Tenants spend a lot of time trying to find the right location for their business. They visit numerous buildings; test fit the spaces for efficiency and suitability and go back and forth on negotiations with the landlord over the economic terms. However, the tenant often fails to realize that after the lease is signed, a lot of financial risk still remains in the transaction. That’s because, in many cases, the tenant still has to build out its space, which can require significant capital and exposure to liability. Thus, if the tenant does not properly structure the construction arrangement for its improvements, its lease deal can end up costing a lot more than anyone expected.
A tenant came to us recently asking for help. They were involved in a transaction with another broker and were concerned about the objectivity of the advice they were getting. The tenant was looking for about 50,000sf of space and was considering a building that was a bit off the beaten track but in an otherwise desirable submarket. They had been back and forth with the landlord (who we will refer to as “Landlord A”) on proposals, and their broker was now recommending to them that they accept Landlord A’s latest proposal as it was “market” or even a little better. In support of his recommendation, and at the request of the tenant, the broker provided information on a number of “similar” deals (market comparables or “comps”) that had recently been done in the “market”. The tenant asked us to assess whether in fact the proposed deal was a good deal.
Let’s just make believe for a moment that landlords don’t pay other entities (both in-house and third party) more when a tenant representative is not involved. Let’s further assume, for the sake of this analysis, that the tenant representative isn’t able to negotiate any monetary savings (let alone several multiples of the commission, as is typically the case). The single biggest driving force for any commercial real estate investor is maximizing return; therefore, consider two scenarios from the landlord’s perspective:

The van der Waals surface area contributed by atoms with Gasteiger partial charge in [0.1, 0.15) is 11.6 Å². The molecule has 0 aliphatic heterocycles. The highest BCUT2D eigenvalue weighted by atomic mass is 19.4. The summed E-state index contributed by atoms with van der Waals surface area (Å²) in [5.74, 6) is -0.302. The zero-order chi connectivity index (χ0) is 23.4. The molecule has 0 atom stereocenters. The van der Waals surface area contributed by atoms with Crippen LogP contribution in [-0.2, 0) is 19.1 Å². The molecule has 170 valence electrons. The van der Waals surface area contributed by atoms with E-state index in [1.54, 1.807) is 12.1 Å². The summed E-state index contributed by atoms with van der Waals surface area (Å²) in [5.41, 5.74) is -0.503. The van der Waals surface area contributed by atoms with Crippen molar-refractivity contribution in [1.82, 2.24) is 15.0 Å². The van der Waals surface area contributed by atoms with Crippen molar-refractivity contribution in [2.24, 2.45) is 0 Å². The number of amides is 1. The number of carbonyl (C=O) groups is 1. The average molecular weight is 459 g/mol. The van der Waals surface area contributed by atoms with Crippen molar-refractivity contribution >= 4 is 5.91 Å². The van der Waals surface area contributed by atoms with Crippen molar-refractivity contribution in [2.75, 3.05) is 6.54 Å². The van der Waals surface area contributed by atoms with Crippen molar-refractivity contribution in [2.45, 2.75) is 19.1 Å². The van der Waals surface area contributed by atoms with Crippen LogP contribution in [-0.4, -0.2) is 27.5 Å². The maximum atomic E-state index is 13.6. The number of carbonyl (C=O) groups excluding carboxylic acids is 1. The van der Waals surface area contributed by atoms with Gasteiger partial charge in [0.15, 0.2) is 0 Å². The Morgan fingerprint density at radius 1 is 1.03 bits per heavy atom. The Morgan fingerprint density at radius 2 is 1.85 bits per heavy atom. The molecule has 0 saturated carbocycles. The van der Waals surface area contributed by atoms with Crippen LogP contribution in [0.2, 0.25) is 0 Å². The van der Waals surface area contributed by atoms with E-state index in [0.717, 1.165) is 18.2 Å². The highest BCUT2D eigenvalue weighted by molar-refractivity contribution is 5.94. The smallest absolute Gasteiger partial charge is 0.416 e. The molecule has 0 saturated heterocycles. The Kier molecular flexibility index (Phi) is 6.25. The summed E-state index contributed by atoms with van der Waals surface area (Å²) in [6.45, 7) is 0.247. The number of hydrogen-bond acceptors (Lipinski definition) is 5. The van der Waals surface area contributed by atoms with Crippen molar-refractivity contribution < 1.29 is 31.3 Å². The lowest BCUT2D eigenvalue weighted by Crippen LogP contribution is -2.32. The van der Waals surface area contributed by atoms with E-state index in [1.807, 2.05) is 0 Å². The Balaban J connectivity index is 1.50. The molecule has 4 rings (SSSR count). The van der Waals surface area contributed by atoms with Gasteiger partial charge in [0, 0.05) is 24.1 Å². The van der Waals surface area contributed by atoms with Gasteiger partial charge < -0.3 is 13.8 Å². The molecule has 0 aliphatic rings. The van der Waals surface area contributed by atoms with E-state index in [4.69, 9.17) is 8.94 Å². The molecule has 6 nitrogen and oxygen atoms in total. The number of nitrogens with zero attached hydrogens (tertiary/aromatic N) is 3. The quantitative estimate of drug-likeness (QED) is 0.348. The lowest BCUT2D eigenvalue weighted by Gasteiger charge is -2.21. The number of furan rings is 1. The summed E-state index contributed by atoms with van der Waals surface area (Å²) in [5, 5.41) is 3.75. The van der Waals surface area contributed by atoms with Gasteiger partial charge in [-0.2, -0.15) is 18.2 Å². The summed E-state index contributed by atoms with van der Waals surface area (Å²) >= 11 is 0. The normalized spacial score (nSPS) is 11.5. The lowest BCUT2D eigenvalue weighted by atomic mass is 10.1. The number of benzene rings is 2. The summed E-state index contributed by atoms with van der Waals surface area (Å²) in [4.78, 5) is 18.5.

Something happens to us when we are offered something for free: our brains shut down. Free is irresistibly seductive. It is a source of irrational excitement. Witness people who grab coupons offering a free trinket that they have no need for. And people who return to the buffet line for more “free” food even though they are full (and are likely to feel a pang of guilt the following morning).
The site selection process has become far more technical than in the past, and this creates new challenges for companies trying to navigate the globe. As a result, finding the optimal location has become extremely challenging for companies expanding their headquarters, manufacturing plants, shared service centers, call centers, distribution centers, data centers and retail sites.
Your lease has been signed, you have a Tenant Improvement Allowance from the landlord and the landlord is building out your new space. Nothing left to worry about right? Well, maybe there is. Before you turn over your construction project to your landlord, there are several things you should address in your lease to ensure you get the most for your money.
Frequently, we are asked by our clients whether it is more beneficial to lease or own their real estate. It is a great question and one that companies should be asking themselves and their advisors, particularly if the new international accounting standards are implemented and leases become “on balance sheet” transactions. The answer, however, is not black and white and will vary based on the company and the type of real estate involved.
For the first time in more than a generation, businesses are contemplating and, in many cases, implementing, dramatic changes in their office design and space utilization. In some instances, these changes were instigated by permanent paradigm shifts in their business as a result of the Great Recession of 2008. For others, the changes reflect a desire to stay current and competitive, and otherwise ensure that their space supports the way their employees actually work today. Regardless of the motivations, more and more companies are looking to shake things up. However, with change often comes fear, confusion and stress for the project leaders and employees.